It was once an essential element of business dress as iconic as the starched white shirt it adorned, but the humble necktie is becoming an increasingly scarce sight in Britain’s offices.
Now a new poll has found that more than three quarters of office workers believe the tie’s days are definitely numbered.
The poll by DealJungle.com, a site dedicated to helping SMEs survive and grow, found that a massive 77% of all workers believe we are witnessing the death-throws of the necktie.
The demise of the once compulsory item for male executives is thought to be linked to the rise of popular culture and the spread of a “casual Friday” dress code into other weekdays.
The success of creative businesses and online trading along with the casual dress code operated in tech companies such as Facebook and Google have also chipped away at the idea of a more formal dress code.
For many young professionals the image of a shirt and tie has become synonymous with stuffy careers such as accountancy or the legal profession – and many believe even these last bastions of tradition will eventually adopt a more casual attire.
Now it seems most office workers believe the tie will feature very little in boardrooms of the 21st century and could become as obsolete as the top hat within the next decade.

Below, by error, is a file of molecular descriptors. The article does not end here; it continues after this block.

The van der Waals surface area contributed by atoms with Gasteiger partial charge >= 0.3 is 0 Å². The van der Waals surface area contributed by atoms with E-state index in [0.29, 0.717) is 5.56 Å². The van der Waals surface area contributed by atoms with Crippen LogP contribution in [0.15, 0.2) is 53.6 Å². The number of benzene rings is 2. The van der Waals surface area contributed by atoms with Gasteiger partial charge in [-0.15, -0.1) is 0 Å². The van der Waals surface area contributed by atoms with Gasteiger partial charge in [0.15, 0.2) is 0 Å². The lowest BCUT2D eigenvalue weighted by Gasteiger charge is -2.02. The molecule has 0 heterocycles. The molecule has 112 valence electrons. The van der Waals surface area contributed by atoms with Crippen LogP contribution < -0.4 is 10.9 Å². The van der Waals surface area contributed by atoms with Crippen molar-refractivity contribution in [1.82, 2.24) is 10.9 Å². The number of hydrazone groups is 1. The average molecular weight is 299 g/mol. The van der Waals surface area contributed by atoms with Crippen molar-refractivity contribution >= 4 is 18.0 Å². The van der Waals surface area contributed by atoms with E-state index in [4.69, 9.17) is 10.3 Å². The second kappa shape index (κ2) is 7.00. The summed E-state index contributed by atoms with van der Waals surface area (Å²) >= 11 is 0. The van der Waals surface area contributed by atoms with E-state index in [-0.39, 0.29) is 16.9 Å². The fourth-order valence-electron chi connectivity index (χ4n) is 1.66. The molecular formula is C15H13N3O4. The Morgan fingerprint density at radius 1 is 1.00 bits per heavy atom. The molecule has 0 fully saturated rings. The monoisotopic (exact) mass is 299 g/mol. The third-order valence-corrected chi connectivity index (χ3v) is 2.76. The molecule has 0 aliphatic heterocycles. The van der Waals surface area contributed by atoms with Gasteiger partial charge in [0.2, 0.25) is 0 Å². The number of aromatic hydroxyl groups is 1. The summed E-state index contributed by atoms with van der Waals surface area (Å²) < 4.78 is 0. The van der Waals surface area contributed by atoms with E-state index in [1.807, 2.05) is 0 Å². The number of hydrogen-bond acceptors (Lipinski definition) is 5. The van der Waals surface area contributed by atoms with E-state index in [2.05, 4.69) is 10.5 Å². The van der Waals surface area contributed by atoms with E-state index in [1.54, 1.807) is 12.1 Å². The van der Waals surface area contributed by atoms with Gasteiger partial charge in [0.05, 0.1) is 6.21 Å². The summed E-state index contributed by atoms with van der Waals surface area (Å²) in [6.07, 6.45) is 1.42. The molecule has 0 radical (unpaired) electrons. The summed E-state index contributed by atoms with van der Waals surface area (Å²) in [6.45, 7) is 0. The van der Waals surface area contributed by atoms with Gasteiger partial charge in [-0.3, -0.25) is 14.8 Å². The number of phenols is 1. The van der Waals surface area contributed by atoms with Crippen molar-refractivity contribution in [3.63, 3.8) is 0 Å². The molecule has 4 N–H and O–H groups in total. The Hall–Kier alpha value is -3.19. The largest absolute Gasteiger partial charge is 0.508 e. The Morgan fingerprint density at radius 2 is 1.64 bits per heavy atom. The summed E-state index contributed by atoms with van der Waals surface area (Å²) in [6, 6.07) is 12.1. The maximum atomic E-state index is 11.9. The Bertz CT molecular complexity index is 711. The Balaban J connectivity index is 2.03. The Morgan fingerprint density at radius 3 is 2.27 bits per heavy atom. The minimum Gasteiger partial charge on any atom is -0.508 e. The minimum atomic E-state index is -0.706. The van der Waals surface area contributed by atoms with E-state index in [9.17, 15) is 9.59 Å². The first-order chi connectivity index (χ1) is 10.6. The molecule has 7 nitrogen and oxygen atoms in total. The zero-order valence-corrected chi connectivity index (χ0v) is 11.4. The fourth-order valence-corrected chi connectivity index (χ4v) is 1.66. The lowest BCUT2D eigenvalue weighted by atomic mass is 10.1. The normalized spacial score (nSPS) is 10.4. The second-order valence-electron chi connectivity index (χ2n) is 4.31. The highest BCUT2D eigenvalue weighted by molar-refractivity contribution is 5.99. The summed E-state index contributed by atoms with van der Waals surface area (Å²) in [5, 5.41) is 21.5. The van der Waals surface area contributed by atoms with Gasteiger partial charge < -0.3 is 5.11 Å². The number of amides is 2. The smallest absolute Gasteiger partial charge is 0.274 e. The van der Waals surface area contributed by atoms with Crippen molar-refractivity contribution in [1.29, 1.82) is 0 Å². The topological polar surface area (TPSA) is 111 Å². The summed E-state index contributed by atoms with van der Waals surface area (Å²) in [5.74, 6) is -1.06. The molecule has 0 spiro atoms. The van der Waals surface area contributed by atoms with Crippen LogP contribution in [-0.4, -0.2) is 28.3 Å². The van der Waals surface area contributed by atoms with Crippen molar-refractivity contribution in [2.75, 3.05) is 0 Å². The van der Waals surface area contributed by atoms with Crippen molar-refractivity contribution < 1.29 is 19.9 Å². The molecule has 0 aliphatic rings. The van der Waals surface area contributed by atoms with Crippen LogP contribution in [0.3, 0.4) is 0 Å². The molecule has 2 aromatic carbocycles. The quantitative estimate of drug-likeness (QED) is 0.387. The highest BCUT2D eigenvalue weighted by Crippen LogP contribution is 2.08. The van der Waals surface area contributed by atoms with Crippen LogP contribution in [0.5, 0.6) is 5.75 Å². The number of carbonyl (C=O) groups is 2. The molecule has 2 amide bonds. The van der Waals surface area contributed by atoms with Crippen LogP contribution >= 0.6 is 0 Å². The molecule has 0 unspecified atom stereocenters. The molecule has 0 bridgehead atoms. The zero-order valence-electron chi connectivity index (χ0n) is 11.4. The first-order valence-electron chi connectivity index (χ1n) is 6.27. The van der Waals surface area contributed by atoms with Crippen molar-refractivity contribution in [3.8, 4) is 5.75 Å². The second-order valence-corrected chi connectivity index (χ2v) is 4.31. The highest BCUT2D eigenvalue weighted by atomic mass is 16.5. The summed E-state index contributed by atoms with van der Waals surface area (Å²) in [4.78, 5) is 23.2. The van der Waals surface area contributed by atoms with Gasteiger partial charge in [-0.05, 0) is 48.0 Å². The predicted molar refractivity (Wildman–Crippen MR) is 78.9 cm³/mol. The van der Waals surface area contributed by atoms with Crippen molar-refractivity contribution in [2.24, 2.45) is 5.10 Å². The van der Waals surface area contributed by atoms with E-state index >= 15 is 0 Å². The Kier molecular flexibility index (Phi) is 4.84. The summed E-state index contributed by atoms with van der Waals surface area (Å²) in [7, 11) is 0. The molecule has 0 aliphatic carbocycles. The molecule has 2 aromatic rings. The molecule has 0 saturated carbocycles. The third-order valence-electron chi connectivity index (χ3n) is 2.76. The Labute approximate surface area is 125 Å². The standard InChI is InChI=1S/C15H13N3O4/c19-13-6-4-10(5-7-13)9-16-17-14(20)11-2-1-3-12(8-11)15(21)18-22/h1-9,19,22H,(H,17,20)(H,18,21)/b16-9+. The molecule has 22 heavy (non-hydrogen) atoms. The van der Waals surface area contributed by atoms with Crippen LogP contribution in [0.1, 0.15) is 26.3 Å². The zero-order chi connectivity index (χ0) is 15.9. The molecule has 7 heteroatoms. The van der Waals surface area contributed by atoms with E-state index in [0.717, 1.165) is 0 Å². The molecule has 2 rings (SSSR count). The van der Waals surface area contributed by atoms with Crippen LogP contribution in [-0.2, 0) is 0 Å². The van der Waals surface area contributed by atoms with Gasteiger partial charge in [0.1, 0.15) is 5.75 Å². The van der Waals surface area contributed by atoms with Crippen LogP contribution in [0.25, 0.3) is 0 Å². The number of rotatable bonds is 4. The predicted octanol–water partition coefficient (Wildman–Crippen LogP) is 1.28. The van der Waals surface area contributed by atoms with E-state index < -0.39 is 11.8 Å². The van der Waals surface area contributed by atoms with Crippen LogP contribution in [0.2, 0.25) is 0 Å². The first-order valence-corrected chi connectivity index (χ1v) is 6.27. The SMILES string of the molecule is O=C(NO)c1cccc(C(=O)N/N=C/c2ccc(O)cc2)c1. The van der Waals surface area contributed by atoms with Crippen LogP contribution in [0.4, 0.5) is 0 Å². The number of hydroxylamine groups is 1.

Of the workers surveyed almost three quarters (74%) thought the necktie would be consigned to the fashion museum within the next 50 years with just three per cent saying it was headed for extinction in 50 – 100 years’ time.
More than half (51%) thought the tie would disappear within the next 20 years and almost a quarter (22%) thought it would last less than the next ten years.
Almost one in ten of those surveyed felt we were already witnessing the tie’s final hurrah with eight per cent saying they believed they would be a thing of the past by the end of this year.
Despite being around since 1650 only 23% of those surveyed had faith in the tie’s longevity believing it would enjoy a comeback and become a must wear item once more.
A spokesman for DealJungle.com, which has 20,000 registered members, mostly in the SME sector, said: “Ties have been around seemingly forever but increasing numbers of office workers are telling them to get knotted.
“The success of businesses such as Facebook and Google where even the CEO turns-up wearing jeans and a hoodie also seems to have had a corrosive effect on the idea of dressing formally for work.
“Many of our members keep their overheads to a minimum by working from home so they feel no need to dress up to go to work.
“We know that when they meet with clients they still put on a business suit – but a tie is no longer seen as an essential part of the suited and booted look. Instead many businessmen and increasing numbers of executives opt for a suit and shirt with an open collar.
“The tie-less suit creates an impression of a more approachable deal maker, someone who is still business minded, yet creative and technology savvy too.”
From a recruitment point of view, interviewees should ALWAYS be dressed smartly, suit, tie and shiny shoes. On the rare occasion that the applicant is told specifically to dress down, thy can leave the tie at home but still need to impress.